2. This was an absolutely perfect description of that awful day! Now that I see your pictures here I realized that the adorable pregnant girl who jumped in to help/run with her friends was YOU!!! How funny! I was with the 3:30 group until we got passed by the 3:35’s around mile18!!! (WTH???) When the guy said we needed to speed up to finish on time I mentally flipped him off and watched him and one other guy run away from me… Those last miles were just terrible. So I told myself to just keep going, no matter how slow, because if it hurts now, just imagine how much worse it’ll hurt WALKING to the finish line!?!? I completely agree with you about miles 22-24… There has got to be another road to take to get back downtown!!! Considering how dehydrated, delirious, and disappointed I felt, I was glad to have finally crossed the finished line in 3:42…. With all of that said, I’m now deciding whether or not to torture myself next month in Canton??? I can only imagine that a marathon in June will feel like running straight into hell!!! 😉 LOL!

    1. Nicole – I was passed up as well. The 3:30 group blew past me around mile 21. When I say blew past me, they were literally almost sprinting. How screwed up is that!!! I was so disappointed with the pacers. I even talked to the women in charge of them at the expo because I was concerned about them going out to strong (which they did – my 1st 4 miles were at a 7:45-7:50 pace, and they were a good distance ahead of me). Then, at mile 24, I was passed by the 3:35. Fortunately, I still had some gas in the tank, and was able to pick up my pace a little and they ended up not being to far in front of me. Are you running Canton to try and BQ? I am running the relay there. At least it isn’t too far into June and the start time I believe is 6 am, yes?

      1. Ok, I’m glad you noticed that too! My watch was averaging 7:49 until almost the 10k, although it was quite a bit ahead of each mile marker. I guess I’m glad I didn’t try to stay with them to catch back up because “sprinting” through mile 21 wasn’t even fathomable to me at that point! 😉 I was barely shuffling! Glad you were able to tough it out and finish strong! I actually got my BQ last year in Columbus, thank God! And yes, 6:00 am start, so I’m hopeful for decent temps! Good Luck to you there!

    2. The pacer’s for the CLE marathon are not pro-pacers like some other races, but local runners volunteering (at least for the most part). I think they were all really nervous about making it in on time with the heat. That being said, as a runner that kind of stuff messes with your head and freaks you out! I ran with a inexperienced pacer and it destroyed me and I had to DNF! He was a 3:10 pacer and we dropped a 6:40 11th mile! NO! He finished in over 3:15 so it hurt him too!

      Good luck if you do Canton. I’d love to hear what you think of the race. I’ll be pulling for unseasonably cool temps!

      1. I give every pacer credit for doing what they do! I’ve been fortunate up to this point to run with some great ones who taught me so much during those few hours, kept my mind sane, and brought me in on time! I may actually use your idea and have a friend waiting along the course in Canton for the last stretch! Hoping for better results and cooler temps next month!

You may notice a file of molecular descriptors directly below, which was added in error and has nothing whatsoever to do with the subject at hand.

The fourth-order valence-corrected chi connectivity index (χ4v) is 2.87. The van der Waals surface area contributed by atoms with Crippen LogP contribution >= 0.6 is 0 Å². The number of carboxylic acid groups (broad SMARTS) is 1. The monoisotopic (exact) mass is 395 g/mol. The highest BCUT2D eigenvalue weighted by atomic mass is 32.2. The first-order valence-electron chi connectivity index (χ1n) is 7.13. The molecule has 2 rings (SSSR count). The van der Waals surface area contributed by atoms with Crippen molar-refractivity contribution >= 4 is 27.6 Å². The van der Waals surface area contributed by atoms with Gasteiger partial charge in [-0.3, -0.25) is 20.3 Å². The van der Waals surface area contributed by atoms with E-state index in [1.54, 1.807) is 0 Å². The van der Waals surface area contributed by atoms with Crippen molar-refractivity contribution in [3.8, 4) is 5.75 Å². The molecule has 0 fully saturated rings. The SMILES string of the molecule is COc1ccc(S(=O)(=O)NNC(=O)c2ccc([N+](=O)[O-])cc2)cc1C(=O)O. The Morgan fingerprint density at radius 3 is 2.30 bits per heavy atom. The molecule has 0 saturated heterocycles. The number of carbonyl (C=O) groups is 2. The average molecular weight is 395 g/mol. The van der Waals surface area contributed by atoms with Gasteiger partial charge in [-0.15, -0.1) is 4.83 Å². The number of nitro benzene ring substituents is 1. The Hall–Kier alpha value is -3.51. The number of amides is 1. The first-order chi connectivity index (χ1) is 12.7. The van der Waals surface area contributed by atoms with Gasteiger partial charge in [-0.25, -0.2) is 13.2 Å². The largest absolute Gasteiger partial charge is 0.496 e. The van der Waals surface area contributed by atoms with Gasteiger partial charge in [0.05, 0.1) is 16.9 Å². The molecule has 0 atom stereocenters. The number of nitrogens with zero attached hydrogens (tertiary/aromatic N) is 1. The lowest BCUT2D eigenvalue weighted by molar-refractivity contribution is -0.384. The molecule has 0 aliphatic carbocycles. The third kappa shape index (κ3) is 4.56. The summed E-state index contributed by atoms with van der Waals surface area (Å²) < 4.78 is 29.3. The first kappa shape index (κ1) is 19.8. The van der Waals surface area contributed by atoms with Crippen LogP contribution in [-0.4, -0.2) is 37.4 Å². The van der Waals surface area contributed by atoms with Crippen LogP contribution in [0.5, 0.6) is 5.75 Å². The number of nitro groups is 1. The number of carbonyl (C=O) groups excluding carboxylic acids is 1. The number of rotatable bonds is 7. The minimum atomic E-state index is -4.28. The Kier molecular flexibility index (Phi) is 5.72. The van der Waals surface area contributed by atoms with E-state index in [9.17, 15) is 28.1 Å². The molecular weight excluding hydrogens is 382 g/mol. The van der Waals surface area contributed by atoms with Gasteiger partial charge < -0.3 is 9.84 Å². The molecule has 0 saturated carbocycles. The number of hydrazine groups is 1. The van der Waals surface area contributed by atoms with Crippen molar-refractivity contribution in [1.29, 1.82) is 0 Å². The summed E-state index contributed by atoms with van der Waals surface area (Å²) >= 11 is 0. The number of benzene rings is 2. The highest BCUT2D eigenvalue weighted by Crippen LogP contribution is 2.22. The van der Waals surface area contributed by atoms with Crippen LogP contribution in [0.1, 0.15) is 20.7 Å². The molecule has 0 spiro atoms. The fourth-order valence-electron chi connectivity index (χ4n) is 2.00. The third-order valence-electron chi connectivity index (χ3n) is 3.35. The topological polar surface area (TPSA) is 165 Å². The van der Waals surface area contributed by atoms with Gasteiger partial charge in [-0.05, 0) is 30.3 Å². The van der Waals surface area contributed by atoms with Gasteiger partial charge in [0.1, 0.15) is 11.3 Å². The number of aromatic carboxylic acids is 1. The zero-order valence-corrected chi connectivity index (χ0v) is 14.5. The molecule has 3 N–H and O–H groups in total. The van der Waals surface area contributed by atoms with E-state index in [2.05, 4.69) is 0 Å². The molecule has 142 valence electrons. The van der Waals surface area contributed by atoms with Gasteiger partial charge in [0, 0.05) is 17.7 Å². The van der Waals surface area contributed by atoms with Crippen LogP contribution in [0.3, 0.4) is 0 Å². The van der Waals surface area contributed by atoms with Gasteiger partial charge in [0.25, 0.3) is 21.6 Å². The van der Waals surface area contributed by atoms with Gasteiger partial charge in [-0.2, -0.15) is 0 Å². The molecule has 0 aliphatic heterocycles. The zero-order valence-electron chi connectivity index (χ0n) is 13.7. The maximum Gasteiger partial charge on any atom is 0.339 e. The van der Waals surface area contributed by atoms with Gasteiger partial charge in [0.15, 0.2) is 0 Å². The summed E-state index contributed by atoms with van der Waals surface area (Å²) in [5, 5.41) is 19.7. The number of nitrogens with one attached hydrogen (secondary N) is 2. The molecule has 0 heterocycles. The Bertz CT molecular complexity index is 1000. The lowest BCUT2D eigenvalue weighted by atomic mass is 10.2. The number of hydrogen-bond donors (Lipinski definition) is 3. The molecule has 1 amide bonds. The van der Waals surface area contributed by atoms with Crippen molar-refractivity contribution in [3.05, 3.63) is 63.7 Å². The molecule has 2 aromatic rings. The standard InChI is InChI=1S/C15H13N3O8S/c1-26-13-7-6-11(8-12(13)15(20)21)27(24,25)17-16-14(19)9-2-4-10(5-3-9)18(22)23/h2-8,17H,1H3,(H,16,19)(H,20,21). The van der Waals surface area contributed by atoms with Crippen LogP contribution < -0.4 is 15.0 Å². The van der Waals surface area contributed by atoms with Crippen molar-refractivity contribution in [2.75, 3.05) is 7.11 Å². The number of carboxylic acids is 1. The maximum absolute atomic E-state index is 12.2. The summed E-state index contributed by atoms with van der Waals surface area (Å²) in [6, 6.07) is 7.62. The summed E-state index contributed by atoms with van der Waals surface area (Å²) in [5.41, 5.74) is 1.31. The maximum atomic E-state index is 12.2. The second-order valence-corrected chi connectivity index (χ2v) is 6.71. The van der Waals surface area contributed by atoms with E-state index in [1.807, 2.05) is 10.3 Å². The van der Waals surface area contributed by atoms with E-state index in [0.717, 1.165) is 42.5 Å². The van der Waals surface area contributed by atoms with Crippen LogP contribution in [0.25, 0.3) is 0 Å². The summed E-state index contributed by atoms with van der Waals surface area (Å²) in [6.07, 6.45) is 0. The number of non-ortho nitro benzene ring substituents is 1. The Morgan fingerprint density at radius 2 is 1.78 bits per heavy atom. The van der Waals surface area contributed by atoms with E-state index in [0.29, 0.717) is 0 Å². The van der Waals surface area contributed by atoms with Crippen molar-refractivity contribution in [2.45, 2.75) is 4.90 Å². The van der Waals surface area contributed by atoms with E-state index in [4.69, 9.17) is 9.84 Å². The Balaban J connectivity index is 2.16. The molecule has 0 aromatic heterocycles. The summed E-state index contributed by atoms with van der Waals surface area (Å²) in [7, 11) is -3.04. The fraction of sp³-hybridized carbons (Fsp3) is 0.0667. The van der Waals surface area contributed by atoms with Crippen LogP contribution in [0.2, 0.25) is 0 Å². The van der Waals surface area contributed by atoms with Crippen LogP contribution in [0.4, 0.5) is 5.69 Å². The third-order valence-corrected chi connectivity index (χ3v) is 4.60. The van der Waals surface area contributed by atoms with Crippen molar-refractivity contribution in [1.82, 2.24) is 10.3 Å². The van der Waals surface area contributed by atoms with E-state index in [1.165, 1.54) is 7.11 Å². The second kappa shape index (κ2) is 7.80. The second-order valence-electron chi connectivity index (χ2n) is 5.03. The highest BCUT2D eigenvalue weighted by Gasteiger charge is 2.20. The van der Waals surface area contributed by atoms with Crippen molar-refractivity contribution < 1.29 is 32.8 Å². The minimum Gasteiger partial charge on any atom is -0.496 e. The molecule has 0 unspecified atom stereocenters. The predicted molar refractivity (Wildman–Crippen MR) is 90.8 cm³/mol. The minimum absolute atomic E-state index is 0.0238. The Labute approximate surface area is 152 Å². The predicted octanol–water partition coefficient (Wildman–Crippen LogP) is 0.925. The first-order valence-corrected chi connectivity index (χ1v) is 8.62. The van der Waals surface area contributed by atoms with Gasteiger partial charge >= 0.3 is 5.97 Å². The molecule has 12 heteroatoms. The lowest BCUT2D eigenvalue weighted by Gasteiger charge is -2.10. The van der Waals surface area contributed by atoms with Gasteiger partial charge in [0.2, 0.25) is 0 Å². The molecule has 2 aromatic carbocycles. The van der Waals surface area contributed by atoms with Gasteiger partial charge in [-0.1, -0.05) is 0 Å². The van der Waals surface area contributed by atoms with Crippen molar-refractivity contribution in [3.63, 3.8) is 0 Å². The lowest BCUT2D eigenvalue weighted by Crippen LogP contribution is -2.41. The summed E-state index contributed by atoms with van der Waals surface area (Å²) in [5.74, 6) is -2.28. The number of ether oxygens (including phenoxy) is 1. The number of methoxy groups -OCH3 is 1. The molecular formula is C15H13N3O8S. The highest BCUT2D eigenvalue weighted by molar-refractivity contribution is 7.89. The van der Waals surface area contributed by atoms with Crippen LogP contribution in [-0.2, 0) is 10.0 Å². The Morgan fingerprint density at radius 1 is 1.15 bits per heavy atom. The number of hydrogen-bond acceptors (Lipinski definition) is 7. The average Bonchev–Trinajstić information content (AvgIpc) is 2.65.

3. Salty was my lifesaver!!! So much so, that if I were to have any more kids, and we were blessed with a girl, I would name her after her!!!!

    I am still on such a high and in shock & disbelief. I seriously cannot believe I did as well as I did. From mile 18 on to about 24, I dealt with bouts of mild nausea. Not enough that caused me to stop or walk, but so much so that I had to force myself to drink gatorade/powerade and take my blocks. All I really wanted was water, but knew I needed more. I averaged from 8:30-8:45 from miles 20-22. Luckily, I found my husband and good friend a little past 22 and they stayed with me until the end. I started to pick up my pace around mile 23, and averaged 7:50- 8:00 the last two miles. I just wanted to finish with somewhat of a buffer before the BQ cut-off time.

    As Salty pointed out, there were many disappointments along the way. But, I have nothing to compare it to other than another Cleveland Marathon (when it used to be sponsored by CVS) eleven years ago. I am planning to run the Akron full in September, and, of course, Boston next year. Salty is so right when she says that this marathon could be so much better than what it is. But, I cannot complain. I achieved a goal, that for me, I thought was something I would never be able to do. Having gotten through that race, I am now confident that I can do better. I have set my sights on that 3:30 or better for Akron (and praying for cooler weather -PLEASE).

    1. I think Salty could work for a boy too! Haha. You’re too much! It was my pleasure to share a little bit of your amazing day!!!!

      I’ll be in Akron too! But I won’t be able to keep up by then. Simple maniacal cheers will have to do 🙂 You have a 3:20 in you RIGHT NOW. You are incredibly strong. Recover and get back to training and I GUARANTEE you are going to run some crazy PRs this summer. Next stop is a sub 20 5k!!!

      1. Thank you Salty:)!! Sub 20 5k is definitely on the menu for this summer. I have one the first weekend in June, but not expecting much for that one, with it only being two weeks after the marathon. But, definitely later in the summer and fall. My training partners think I have a 3:20 in me too. Hopefully one day. I’ll start with shaving 5 minutes off for now:).